Global Trends by Martin Khor
Monday 12 September 2005
The Helsinki Conference 2005 held last week marked another step in an initiative to bridge the North-South divide and to tackle the problems of globalization and democracy. Malaysia offered to take the lead in facilitating follow-up activities on “effective global governance.”
In the 1970s, the “Helsinki Process” initiated by the Finland government organized a series of dialogues between citizens and politicians of Eastern and Western Europe at the height of the Cold War.
It has been credited for sowing the seeds for the movements that eventually led to the end of that Cold War.
Finland has since then gained a reputation for bringing together protagonists conflicts in a search for solutions.
Only last month, a peace accord was signed by the Indonesian government and the Free Aceh Movement. Talks between the parties were facilitated by the Crisis Management Institute led by the former Finland president, Martti Ahtisaari.
A new “Helsinki Process” on Globalisation and Democracy was launched two years ago, in an attempt to bridge the North-South divide. It was a led by the Finland and Tanzanian governments, with their foreign ministers co-chairing the process.
The Helsinki Group, comprising 24 individuals, came out with its Declaration and Proposals recently. The Group had tackled the questions: how to regulate globalization in a way that benefits humanity, and how to promote democracy at national and global levels.
The report covered the issues of poverty and development, human rights, the environment, peace and security, and governance.
In substance, it wasn’t an outstanding document. What was interesting was the process, involving non-governmental organizations, scholars, the business sector, and co-chaired by political leaders.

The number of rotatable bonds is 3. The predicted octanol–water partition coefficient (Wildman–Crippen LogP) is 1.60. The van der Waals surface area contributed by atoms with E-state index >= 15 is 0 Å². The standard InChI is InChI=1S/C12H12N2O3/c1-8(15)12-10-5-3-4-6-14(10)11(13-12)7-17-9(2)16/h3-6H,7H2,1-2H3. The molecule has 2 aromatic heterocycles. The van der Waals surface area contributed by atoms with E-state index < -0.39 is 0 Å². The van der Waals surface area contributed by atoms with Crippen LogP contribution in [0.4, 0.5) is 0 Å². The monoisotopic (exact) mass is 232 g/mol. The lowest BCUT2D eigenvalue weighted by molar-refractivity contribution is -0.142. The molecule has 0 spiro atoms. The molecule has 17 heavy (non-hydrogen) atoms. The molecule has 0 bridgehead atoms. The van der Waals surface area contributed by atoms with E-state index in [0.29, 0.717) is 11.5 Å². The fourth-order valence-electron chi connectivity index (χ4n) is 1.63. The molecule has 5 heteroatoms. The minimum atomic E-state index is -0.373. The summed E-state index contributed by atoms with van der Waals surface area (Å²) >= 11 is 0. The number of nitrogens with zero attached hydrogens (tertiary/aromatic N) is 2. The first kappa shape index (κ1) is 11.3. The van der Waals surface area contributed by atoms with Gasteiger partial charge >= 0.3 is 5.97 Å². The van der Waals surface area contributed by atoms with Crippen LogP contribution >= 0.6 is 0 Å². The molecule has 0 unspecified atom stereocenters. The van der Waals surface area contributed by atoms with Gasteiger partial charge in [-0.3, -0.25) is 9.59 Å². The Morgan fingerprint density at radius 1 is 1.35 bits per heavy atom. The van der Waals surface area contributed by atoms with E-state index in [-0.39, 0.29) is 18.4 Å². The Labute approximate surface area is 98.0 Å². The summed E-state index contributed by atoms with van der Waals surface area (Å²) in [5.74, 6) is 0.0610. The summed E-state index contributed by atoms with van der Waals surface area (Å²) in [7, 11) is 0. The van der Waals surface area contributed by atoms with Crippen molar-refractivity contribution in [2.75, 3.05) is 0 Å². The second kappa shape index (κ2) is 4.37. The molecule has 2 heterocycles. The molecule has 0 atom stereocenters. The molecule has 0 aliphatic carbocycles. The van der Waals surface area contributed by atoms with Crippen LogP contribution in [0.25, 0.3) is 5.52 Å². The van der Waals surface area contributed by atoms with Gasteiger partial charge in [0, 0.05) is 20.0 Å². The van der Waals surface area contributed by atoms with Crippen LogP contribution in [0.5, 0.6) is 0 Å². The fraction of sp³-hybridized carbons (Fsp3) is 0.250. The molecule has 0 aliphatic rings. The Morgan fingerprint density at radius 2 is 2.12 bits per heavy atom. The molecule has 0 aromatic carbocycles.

The Helsinki Process is characterized by the bringing together of people from diverse backgrounds and opposing views, in an attempt to get them to understand one another, even if consensus is not attained.
Last week, the Helsinki Conference 2005, with the theme Mobilising Political Will, was held, bringing together over 500 people.
At the opening, the Finland President, Tarja Halomen, stressed the importance of making globalization to be more in line with the welfare of man and nature. On democracy, she said it was hard to attain this at global level and thus “we must try harder and advances in this must be achieved.”
Tanzanian President, Benjamin Mkapa, said this was the first generation that could end poverty. “We have the cash, but do we have the will to make poverty history?” he asked.
“When poverty becomes a domestic political issue, only then will it be taken seriously. At global summits, photos of leaders are taken, but nothing changes.
“Commitments made there will be implemented only when citizens in rich and poor countries make their governments accountable. The Helsinki challenge is to make it a political issue domestically. Then we can mobilize people into global partnership.”
This theme was taken up by United Nations Under-Secretary Jose Antonio Ocampo, who said what’s important is the implementation of the UN development agenda, drawn up from the many world summits (on environment, social development, finance and development) held in the past decade.
The challenge is to make member states accountable to the commitments they made. The heart of the Helsinki process is the belief that globalisation can be moulded be people. This is needed since inequalities are growing, globalization limits the policy space of developing countries to manage tensions caused by global trends.